In late 1914, the Simplex Automobile Company of New Brunswick, New Jersey bought Crane Motor Car Company to acquire his engineering advances. The Crane factory in Bayonne was sold to the Car Lighting & Power Company in August 1915.[14][15][16] Simplex was the maker of "one of the finest and most exclusive luxury cars built in the USA before World War I."[14] Crane became vice president and engineer for Simplex.[14][17][15]

The Crane Model 4, became the Simplex Crane Model 5. From the beginning of the announcement of the Simplex purchase of Crane, The Automobile magazine referred to the new car as Crane-Simplex, only mentioning later in the September 1915 article that it was the Crane model of Simplex[18] The article describes the new six cylinder shaft driven car with 100-hp at 2000-rpm.[18] In the August 1916 Automobile Topics magazine 2- page article, the new cars was described as the "Model 5 Simplex-Crane -- or plain Simplex".[19] Although never official, the Simplex Crane Model 5 would often be referred to as the Crane-Simplex.[1]

Crane created a new car called the Crane Model 46 H.P. Six-Cylinder Simplex or the Simplex-Crane Model 5, which was similar to his Crane Model 4, but on a longer wheelbase.[17][20] The Model 5 was "fitted with a six-cylinder motor of 563 cubic inches piston displacement, developing a maximum of 110 h.p. The cylinders are of the L-head type and are cast in blocks of three, with the value springs fully enclosed."[21] This 5,300-pound car was fast—reaching up to 65 or 68 miles per hour.[22][20] Owners also expected a smooth ride and effortless performance.[20] This was achieved with a new design for springs that reduced lateral shock when a wheel went into a pothole or if the driver took a curve at a high speed.[21] At the time, a newspaper reported, "The six-cylinder power plant on which the Crane-Simplex Company has established its reputation for mechanical excellence, is the result of H. M. Crane's engineering genius."[23]

Between 1915 and 1916, Crane designed and oversaw the fabrication of Crane-Simplex automobiles at the New Brunswick factory.[24][17] Production was limited to 300 cars per year, the maximum output of the company's 800 employees who worked in three shifts, day and night.[25] Each engine went through the equivalent of 1,000 miles of road travel on a belt test that took 36 hours, as well as a block test of 48 hours.[22] The engines were tested for speed on the Vanderbilt track in Long Island.[22] Other road tests included driving on bumpy surfaces, in sand, and in the mountains.[22] In total, each engine was tested for the equivalent of 5,000 miles of travel before going to the customer.[22] "The car had to be right or Mr. Crane would not send it out," according to Walter B. Reynolds who was chief of the final road testing department for Simplex-Crane.[22]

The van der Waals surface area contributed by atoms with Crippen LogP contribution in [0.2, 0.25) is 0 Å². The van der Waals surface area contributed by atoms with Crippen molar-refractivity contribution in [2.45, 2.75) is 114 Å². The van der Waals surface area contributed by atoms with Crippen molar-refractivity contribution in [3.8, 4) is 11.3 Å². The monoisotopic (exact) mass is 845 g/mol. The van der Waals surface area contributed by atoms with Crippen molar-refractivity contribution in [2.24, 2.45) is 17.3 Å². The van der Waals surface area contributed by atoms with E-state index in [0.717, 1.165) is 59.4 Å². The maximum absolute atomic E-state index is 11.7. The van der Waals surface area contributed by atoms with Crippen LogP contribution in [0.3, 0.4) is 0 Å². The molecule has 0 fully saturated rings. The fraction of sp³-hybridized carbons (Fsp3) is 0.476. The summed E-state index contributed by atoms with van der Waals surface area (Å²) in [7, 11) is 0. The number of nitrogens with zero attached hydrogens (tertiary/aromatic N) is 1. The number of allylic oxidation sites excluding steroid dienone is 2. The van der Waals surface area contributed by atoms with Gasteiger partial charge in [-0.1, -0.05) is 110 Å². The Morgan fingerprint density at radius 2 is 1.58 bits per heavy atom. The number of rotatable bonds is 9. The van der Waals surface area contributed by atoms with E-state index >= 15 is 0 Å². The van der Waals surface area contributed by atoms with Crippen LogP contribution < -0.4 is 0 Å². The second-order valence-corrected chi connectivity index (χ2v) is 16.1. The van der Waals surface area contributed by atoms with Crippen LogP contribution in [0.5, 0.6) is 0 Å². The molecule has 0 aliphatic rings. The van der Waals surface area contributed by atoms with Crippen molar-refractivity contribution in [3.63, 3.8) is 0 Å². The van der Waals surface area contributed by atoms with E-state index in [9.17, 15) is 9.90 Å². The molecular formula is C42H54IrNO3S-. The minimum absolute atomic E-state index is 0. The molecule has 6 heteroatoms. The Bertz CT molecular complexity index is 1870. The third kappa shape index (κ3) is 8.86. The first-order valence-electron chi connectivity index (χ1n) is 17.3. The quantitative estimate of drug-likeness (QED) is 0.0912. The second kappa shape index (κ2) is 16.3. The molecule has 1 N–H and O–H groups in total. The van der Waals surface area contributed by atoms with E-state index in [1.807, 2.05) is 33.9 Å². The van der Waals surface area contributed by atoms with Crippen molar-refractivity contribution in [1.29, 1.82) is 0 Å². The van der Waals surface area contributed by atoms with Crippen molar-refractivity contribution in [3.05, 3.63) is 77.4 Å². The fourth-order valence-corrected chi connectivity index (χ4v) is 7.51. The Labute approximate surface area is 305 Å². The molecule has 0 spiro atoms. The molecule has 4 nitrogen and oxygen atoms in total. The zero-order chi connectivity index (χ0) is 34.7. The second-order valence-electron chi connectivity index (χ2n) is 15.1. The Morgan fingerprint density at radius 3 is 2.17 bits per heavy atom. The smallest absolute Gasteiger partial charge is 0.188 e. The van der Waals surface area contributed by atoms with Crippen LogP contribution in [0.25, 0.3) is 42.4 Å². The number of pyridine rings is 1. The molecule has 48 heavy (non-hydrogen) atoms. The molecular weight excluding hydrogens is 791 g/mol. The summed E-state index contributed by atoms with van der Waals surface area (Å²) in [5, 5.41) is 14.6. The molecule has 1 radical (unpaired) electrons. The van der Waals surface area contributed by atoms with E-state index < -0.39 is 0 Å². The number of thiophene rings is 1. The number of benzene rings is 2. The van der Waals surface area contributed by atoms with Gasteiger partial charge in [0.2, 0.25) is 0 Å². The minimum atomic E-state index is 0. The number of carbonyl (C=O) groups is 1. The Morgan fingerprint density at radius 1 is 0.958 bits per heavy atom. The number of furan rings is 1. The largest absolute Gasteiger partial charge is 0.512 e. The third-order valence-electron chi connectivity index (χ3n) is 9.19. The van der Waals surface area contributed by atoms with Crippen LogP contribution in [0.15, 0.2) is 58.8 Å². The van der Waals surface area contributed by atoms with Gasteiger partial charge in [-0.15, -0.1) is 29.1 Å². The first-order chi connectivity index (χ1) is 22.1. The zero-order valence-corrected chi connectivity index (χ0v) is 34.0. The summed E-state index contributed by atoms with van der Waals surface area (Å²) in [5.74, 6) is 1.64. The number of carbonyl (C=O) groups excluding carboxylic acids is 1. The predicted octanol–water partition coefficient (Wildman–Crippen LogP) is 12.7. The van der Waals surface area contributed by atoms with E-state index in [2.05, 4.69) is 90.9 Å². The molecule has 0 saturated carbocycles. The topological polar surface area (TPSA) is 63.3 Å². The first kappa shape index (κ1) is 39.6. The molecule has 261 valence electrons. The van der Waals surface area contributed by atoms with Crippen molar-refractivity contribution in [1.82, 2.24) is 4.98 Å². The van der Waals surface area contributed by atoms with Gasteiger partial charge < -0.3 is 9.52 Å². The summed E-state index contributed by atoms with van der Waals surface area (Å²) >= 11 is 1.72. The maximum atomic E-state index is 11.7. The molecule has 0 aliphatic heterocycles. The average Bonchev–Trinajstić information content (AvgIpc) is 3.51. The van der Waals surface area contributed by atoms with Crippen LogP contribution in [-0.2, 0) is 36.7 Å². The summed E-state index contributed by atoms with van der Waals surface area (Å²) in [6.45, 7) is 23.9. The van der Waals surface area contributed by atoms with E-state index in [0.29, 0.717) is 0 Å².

Each Crane-Simplex was custom-built and high-priced for its era; the chassis was introduced at $5,000 (equivalent to $133,931 in 2021) in 1915, increased to $6,000 in 1917, and to $7,000 (equivalent to $148,055 in 2021) in 1918.[24][17][26][21] The Model 5 chassis included a complete dashboard with instrumentation, front fenders, trimmed running boards, Goodrich Silvertown cord tires, an electric horn, headlamps, a reel-mounted trouble lamp, taillamp, a jack, and tools.[20] Based on the company's catalog, customers could choose between a limousine, landaulette-limousine, touring landaulette, and enclosed bodied coach to add to their chassis.[20] However, the seven-passenger touring model by Brewster & Company coachworks was the only body that went into regular production.[20] Other coachbuilders for Crane-Simplex customers include A. T. Demarest and Co., Healey & Co., and Holbrook Co.[27][28][29][30] Adding a coach to the chassis cost $1,500 for the seven-passenger touring body or $2,000 for a custom coach.[26][21]